It Turns Out That The Surface Pro 3 Is Nearly Impossible To Repair

surface-3-pro-teardown-fixitThe geeks at iFixit have once again gained access to an expensive bit of hardware only to completely dismember it, then attempt to put it back together again. Unfortunately for them, this time the Surface Pro 3 has proved to be too much of a hassle: it scored a 1 out of 10 in “repairability”. In short, the screen was cracked in the teardown process, and other than the solid state drive, everything else is wired up using proprietary connectors and lots of strong adhesives.

At least they did it for all us wondering what the interior of a Surface Pro 3 looked like, instead of sacrificing more of its brethren.

Via: iFixit

The US Military Wants A Defensive Wall That Comes Out Of A Can

cod-aw-wallCurrently, DARPA is soliciting proposals for BlockADE (Block Access to Deny Entry), a system that would automatically form a barrier from material stuffed into a canister 1ft by 6.5ft or smaller. Instead of using sandbags or barbed wire, an area or entry to a building can be blocked off with this “tactical can”, as it were. Sounds pretty cool, doesn’t it?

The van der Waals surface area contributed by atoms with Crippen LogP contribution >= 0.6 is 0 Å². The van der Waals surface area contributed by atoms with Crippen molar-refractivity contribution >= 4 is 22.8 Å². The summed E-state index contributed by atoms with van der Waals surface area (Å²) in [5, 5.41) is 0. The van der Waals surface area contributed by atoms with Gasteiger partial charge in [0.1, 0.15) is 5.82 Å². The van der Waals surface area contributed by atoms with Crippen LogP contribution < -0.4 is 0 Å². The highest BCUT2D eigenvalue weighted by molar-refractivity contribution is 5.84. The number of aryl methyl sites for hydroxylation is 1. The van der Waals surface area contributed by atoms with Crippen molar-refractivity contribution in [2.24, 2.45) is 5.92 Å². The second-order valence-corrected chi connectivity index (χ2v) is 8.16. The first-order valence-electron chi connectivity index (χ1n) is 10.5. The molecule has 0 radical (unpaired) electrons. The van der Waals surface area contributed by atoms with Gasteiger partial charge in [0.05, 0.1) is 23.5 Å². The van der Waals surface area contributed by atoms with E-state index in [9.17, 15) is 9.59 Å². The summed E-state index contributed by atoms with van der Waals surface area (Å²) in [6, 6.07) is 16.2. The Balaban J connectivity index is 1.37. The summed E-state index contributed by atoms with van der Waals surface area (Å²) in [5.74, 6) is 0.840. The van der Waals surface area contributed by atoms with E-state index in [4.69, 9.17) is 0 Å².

What DARPA wants BlockADE to do is slow down intruders with axes or saws, but extra bells and whistles, such as”ballistic resistance” are welcomed, meaning that soldiers could take cover behind their “instant wall”.

Of course, prototypes aren’t even in existence, and there is no confirmation that the idea will ever get off the ground, but knowing the works of science fiction, video games, and of course, the human spirit to engineer, it could very well be a possibility.

T-Mobile Test Drive: Giving Customers An iPhone 5S For A Week, To Try Out

downloadThis is a pretty interesting idea from T-Mobile, called Test Drive: giving a potential customer an iPhone 5S for a week to try out — the device, as well as the T-Mobile 4G LTE network. Starting this Sunday, you can use the device, and once the week has passed, you return it to a local T-Mobile store or have it shipped back, regardless of you buying in or not (one tryout per household).

Once it arrives, you’ll have a  hold on your credit card in the amount of $750, then your 5S (typically a refurb unit) will arrive with two-day shipping — the clock starts ticking the moment you sign for the package. You’ll have free unlimited access to talk, text and data within the US, with no international compatibility, so that units aren’t put out of the country.